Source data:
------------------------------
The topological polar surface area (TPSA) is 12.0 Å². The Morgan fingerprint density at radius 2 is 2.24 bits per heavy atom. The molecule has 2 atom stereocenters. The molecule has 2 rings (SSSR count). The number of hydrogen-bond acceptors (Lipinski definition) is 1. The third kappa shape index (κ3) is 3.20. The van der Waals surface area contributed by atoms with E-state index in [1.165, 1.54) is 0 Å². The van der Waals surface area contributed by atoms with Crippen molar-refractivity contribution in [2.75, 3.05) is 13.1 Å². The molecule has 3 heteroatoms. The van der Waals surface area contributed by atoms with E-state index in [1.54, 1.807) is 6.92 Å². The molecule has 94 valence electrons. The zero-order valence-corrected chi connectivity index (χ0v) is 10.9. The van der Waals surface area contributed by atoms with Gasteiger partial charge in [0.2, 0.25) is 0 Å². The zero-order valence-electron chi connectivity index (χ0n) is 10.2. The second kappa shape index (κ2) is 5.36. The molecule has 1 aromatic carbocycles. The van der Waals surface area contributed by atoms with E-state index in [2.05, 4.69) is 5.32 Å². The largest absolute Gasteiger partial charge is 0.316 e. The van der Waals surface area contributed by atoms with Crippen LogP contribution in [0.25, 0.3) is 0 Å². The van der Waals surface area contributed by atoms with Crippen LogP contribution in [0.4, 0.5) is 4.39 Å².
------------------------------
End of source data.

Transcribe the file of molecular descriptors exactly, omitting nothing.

The topological polar surface area (TPSA) is 12.0 Å². The Morgan fingerprint density at radius 2 is 2.24 bits per heavy atom. The molecule has 2 atom stereocenters. The molecule has 2 rings (SSSR count). The number of hydrogen-bond acceptors (Lipinski definition) is 1. The third kappa shape index (κ3) is 3.20. The van der Waals surface area contributed by atoms with E-state index in [1.165, 1.54) is 0 Å². The van der Waals surface area contributed by atoms with Crippen molar-refractivity contribution in [2.75, 3.05) is 13.1 Å². The molecule has 3 heteroatoms. The van der Waals surface area contributed by atoms with E-state index in [1.54, 1.807) is 6.92 Å². The molecule has 94 valence electrons. The zero-order valence-corrected chi connectivity index (χ0v) is 10.9. The van der Waals surface area contributed by atoms with Gasteiger partial charge in [0.2, 0.25) is 0 Å². The zero-order valence-electron chi connectivity index (χ0n) is 10.2. The second kappa shape index (κ2) is 5.36. The molecule has 1 aromatic carbocycles. The van der Waals surface area contributed by atoms with E-state index in [2.05, 4.69) is 5.32 Å². The largest absolute Gasteiger partial charge is 0.316 e. The van der Waals surface area contributed by atoms with Crippen LogP contribution in [0.25, 0.3) is 0 Å². The van der Waals surface area contributed by atoms with Crippen LogP contribution in [0.4, 0.5) is 4.39 Å².